Successfully Utilizing Forensic Animation in Courtroom Proceedings

As our society becomes increasingly saturated with technology, jurors will expect the use of more complex and accurate visual aids in the courtroom. Jurors, especially of the younger generation, have come to count on visual media to augment their understanding of a topic. Eyewitness perspectives, cognitive memory, and perception of events and time are subject to intense examination by attorneys. Experienced lawyers are adept at using rhetoric and verbal manipulation to produce doubt about a witnesses credibility. Without the use of visual aids, many participants feel lost in the unfamiliar process of courtroom proceedings. Most witnesses are not prepared to counter highly trained cross-examination tactics. Once an accurate and compelling visual is presented, this edge diminishes significantly. Properly prepared visuals can give a witness more control, which is why animations are so vigorously attacked by opposing counsel. Most media outlets have already adopted the use of computer animation to present visual concepts, and it is only a matter of time before the technology gains wide acceptance in the legal profession.

To successfully use forensic animation, think of the technology as an evolution of the chalkboard. To an experienced practitioner, the process is not complex. A forensic animator presents visuals based on documented evidence and expert consultation. The particulars of a case determine the type of expert needed, but one should be utilized. Flashy camera moves and undocumented assets jeopardize an animations admissibility. Nothing should be presented without a solid foundation. In fact, the majority of a forensic animator’s time is spent documenting process and foundation. A forensic animator only needs to be an expert in the software used, and must be able to demonstrate the accuracy of the animation both in space (dimensions) and time (frames). At trial, a forensic animator should not have an opinion on what actually occurred, only that an event is possible in space and time.

For the purpose of admissibility, a final consideration is to not confuse computer animation with computer simulations. Computer simulations are different in that they present the computer calculations as the expert, not the user. The results of a computer process are presented as the opinion. These cases are extremely problematic and should be avoided at all costs. It is impossible, unless you own extremely sophisticated and expensive software, to input all the possible physical properties of objects and interactions that take place in space and time. NASA and the military have shown that even these sophisticated algorithms are subject to fail.

To get the most out of a forensic animation investment, hire someone who is both experienced in 3D software and trained in classical animation. This may seem unimportant, but classically trained animators are adept at making any objects movement look “real”. If movement looks real to jurors, it will be perceived as such. The human eye can perceive the slightest error in locomotion. Classically trained animators understand how objects move through space and time, and more importantly, how the human eye interprets these motions. It is the precise interpretation of events, realism and accuracy that make a great forensic animation. It does not make sense to spend thousands of dollars recreating a scene only to have someone walking around like a robot.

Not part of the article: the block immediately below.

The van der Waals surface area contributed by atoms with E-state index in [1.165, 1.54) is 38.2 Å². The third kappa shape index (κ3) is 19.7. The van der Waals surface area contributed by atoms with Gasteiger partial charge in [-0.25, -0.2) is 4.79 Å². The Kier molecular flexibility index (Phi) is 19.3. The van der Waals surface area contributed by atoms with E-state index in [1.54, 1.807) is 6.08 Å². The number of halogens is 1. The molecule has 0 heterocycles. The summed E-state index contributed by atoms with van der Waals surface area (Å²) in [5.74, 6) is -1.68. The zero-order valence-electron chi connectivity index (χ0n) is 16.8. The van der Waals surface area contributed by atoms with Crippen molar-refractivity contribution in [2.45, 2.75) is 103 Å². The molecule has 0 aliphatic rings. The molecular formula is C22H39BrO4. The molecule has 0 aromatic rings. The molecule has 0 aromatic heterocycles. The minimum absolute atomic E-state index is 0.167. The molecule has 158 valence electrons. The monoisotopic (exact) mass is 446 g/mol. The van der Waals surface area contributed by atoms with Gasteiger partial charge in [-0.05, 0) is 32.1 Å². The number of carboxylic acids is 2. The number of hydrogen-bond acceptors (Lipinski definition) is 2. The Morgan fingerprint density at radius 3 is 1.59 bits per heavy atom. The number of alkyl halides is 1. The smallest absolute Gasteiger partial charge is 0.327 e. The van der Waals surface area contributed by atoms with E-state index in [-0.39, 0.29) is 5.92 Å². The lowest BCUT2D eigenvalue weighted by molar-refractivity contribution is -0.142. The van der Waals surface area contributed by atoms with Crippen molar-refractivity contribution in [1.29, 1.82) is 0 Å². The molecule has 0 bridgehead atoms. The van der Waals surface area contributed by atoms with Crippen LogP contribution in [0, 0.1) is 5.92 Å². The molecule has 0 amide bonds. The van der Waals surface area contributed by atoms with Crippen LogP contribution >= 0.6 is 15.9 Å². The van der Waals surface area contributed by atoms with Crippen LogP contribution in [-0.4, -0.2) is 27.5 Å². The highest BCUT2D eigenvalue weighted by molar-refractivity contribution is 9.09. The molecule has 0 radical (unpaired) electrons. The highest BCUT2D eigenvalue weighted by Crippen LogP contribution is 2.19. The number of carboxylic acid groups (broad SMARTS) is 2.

When used correctly, forensic animation can be a highly persuasive tool. It is currently available and affordable to the masses. As with any new technological investment, be sure to thoroughly research the options available. Looking into the future, courtroom technology is headed quickly on a path toward full event emersion. The ability to immerse jurors in any situation will complete our theoretical evolution of the chalkboard and allow participants to experience firsthand any event or perspective.

Forensic Anthropology Is Used In…

Forensic anthropology is the study of skeletal or evidentiary remains in relation to a case in a court of law. Anthropology is the study of human beings in both as an animalistic (physical) form as well as the study of social and habits of humans, usually by a process of examination of physical remains. Forensic refers to any of a given number of sciences used in the process of an investigation or proceeding before a court of law. Forensic anthropology has a long history dating back to the mid sixteenth century, but like most fields, recent advances in technology have propelled forensic anthropology to a whole new level.

Forensic anthropology is normally used when evidentiary remains are found that indicate a crime did or may have occurred. Sometimes, when old buildings are torn down or when old sections of a town are converted for whatever purpose remains will be found among the ruins. Forensic anthropologists are brought in to thoroughly investigate the scene. With the use of forensic anthropology, they can often determine whether or not a crime was committed, and if there was in fact a crime, forensic anthropology can then be used to solve it. While much of what is commonly seen on television is as much fantasy as it is reality, many aspects of forensic anthropology are growing exponentially.

Many new chemicals have aided in the growth of forensic anthropology. Chemicals help forensic anthropologists to do their job better and more effectively by helping them to gather and study evidence. There are chemicals for the illumination of bodily fluids, chemicals which define chemical components of evidence, chemicals that cleanse and chemicals that aid in many other ways in the field of forensic anthropology. As science progresses, so too will the assistance available in the field of forensic anthropology.

Advances in microscopic technology have also helped in the advancement of forensic anthropology. Microscopes can help the forensic anthropologist to define the minutest details in regards to a crime scene. Whether the particles are of a particular type of dust, plant or other matter, in many cases of forensic anthropology, this can place certain individuals at given locations often during specific time periods. This has been used in many civil and criminal cases scoring many court room victories which are credited to those individuals involved in the field of forensic anthropology.

Advances in science and technology are constantly improving the tools available in the field of forensic anthropology. These are very exciting times for the forensic anthropologist.